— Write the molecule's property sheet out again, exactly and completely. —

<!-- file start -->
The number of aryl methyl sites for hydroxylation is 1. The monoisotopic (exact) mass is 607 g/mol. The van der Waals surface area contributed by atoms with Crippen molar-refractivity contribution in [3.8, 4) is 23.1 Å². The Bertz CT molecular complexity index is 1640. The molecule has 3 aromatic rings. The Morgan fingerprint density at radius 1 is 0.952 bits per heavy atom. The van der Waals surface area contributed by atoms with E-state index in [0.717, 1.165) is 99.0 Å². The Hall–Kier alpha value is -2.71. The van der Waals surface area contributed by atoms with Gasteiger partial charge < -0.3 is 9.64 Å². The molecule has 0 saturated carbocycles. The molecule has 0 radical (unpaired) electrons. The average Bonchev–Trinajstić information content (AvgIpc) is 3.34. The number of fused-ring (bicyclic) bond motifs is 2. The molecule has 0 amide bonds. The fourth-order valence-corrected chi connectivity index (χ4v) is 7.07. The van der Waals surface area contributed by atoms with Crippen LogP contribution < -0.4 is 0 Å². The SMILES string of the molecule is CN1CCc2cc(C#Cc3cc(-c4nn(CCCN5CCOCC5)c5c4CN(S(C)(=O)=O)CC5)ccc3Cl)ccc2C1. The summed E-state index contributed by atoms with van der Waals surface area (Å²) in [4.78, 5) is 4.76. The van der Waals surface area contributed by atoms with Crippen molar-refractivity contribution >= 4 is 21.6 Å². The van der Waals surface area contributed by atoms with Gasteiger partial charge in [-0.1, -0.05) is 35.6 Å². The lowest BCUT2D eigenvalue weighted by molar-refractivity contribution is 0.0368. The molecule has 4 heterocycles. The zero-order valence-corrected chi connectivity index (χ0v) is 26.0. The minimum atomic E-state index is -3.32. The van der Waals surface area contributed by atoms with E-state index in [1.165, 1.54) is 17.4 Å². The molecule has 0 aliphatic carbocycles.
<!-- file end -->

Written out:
The number of aryl methyl sites for hydroxylation is 1. The monoisotopic (exact) mass is 607 g/mol. The van der Waals surface area contributed by atoms with Crippen molar-refractivity contribution in [3.8, 4) is 23.1 Å². The Bertz CT molecular complexity index is 1640. The molecule has 3 aromatic rings. The Morgan fingerprint density at radius 1 is 0.952 bits per heavy atom. The van der Waals surface area contributed by atoms with E-state index in [0.717, 1.165) is 99.0 Å². The Hall–Kier alpha value is -2.71. The van der Waals surface area contributed by atoms with Gasteiger partial charge < -0.3 is 9.64 Å². The molecule has 0 saturated carbocycles. The molecule has 0 radical (unpaired) electrons. The average Bonchev–Trinajstić information content (AvgIpc) is 3.34. The number of fused-ring (bicyclic) bond motifs is 2. The molecule has 0 amide bonds. The fourth-order valence-corrected chi connectivity index (χ4v) is 7.07. The van der Waals surface area contributed by atoms with Crippen LogP contribution < -0.4 is 0 Å². The SMILES string of the molecule is CN1CCc2cc(C#Cc3cc(-c4nn(CCCN5CCOCC5)c5c4CN(S(C)(=O)=O)CC5)ccc3Cl)ccc2C1. The summed E-state index contributed by atoms with van der Waals surface area (Å²) in [4.78, 5) is 4.76. The van der Waals surface area contributed by atoms with Crippen molar-refractivity contribution >= 4 is 21.6 Å². The van der Waals surface area contributed by atoms with Gasteiger partial charge in [-0.1, -0.05) is 35.6 Å². The lowest BCUT2D eigenvalue weighted by molar-refractivity contribution is 0.0368. The molecule has 4 heterocycles. The zero-order valence-corrected chi connectivity index (χ0v) is 26.0. The minimum atomic E-state index is -3.32. The van der Waals surface area contributed by atoms with E-state index in [1.165, 1.54) is 17.4 Å². The molecule has 0 aliphatic carbocycles.